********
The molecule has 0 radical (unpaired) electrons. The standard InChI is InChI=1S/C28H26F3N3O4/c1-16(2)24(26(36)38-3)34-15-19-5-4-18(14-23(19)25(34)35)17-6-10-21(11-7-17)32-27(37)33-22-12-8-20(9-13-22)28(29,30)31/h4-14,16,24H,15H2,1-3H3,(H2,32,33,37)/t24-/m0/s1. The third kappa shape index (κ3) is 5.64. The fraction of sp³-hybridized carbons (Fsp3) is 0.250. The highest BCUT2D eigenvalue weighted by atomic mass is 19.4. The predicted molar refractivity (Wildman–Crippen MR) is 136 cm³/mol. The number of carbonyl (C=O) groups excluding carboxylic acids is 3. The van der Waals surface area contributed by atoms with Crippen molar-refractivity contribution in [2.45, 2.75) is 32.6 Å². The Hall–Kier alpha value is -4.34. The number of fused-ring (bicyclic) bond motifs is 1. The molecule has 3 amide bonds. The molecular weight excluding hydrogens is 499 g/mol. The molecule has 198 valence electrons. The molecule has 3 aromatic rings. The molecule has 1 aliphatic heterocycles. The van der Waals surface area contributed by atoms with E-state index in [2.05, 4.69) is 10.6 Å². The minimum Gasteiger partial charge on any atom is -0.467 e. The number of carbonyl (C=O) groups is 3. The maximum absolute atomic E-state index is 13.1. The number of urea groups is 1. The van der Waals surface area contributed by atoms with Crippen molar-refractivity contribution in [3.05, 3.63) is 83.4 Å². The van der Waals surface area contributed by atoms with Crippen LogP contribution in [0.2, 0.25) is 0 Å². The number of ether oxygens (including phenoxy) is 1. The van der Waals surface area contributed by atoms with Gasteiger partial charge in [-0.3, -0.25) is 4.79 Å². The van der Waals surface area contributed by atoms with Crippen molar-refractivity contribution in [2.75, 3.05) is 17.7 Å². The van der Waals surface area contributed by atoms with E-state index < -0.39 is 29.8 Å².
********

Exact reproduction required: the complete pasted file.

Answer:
The molecule has 0 radical (unpaired) electrons. The standard InChI is InChI=1S/C28H26F3N3O4/c1-16(2)24(26(36)38-3)34-15-19-5-4-18(14-23(19)25(34)35)17-6-10-21(11-7-17)32-27(37)33-22-12-8-20(9-13-22)28(29,30)31/h4-14,16,24H,15H2,1-3H3,(H2,32,33,37)/t24-/m0/s1. The third kappa shape index (κ3) is 5.64. The fraction of sp³-hybridized carbons (Fsp3) is 0.250. The highest BCUT2D eigenvalue weighted by atomic mass is 19.4. The predicted molar refractivity (Wildman–Crippen MR) is 136 cm³/mol. The number of carbonyl (C=O) groups excluding carboxylic acids is 3. The van der Waals surface area contributed by atoms with Crippen molar-refractivity contribution in [2.45, 2.75) is 32.6 Å². The Hall–Kier alpha value is -4.34. The number of fused-ring (bicyclic) bond motifs is 1. The molecule has 3 amide bonds. The molecular weight excluding hydrogens is 499 g/mol. The molecule has 198 valence electrons. The molecule has 3 aromatic rings. The molecule has 1 aliphatic heterocycles. The van der Waals surface area contributed by atoms with E-state index in [2.05, 4.69) is 10.6 Å². The minimum Gasteiger partial charge on any atom is -0.467 e. The number of carbonyl (C=O) groups is 3. The maximum absolute atomic E-state index is 13.1. The number of urea groups is 1. The van der Waals surface area contributed by atoms with Crippen molar-refractivity contribution in [3.05, 3.63) is 83.4 Å². The van der Waals surface area contributed by atoms with Crippen LogP contribution in [0.2, 0.25) is 0 Å². The number of ether oxygens (including phenoxy) is 1. The van der Waals surface area contributed by atoms with Gasteiger partial charge in [-0.3, -0.25) is 4.79 Å². The van der Waals surface area contributed by atoms with Crippen molar-refractivity contribution in [2.75, 3.05) is 17.7 Å². The van der Waals surface area contributed by atoms with E-state index < -0.39 is 29.8 Å².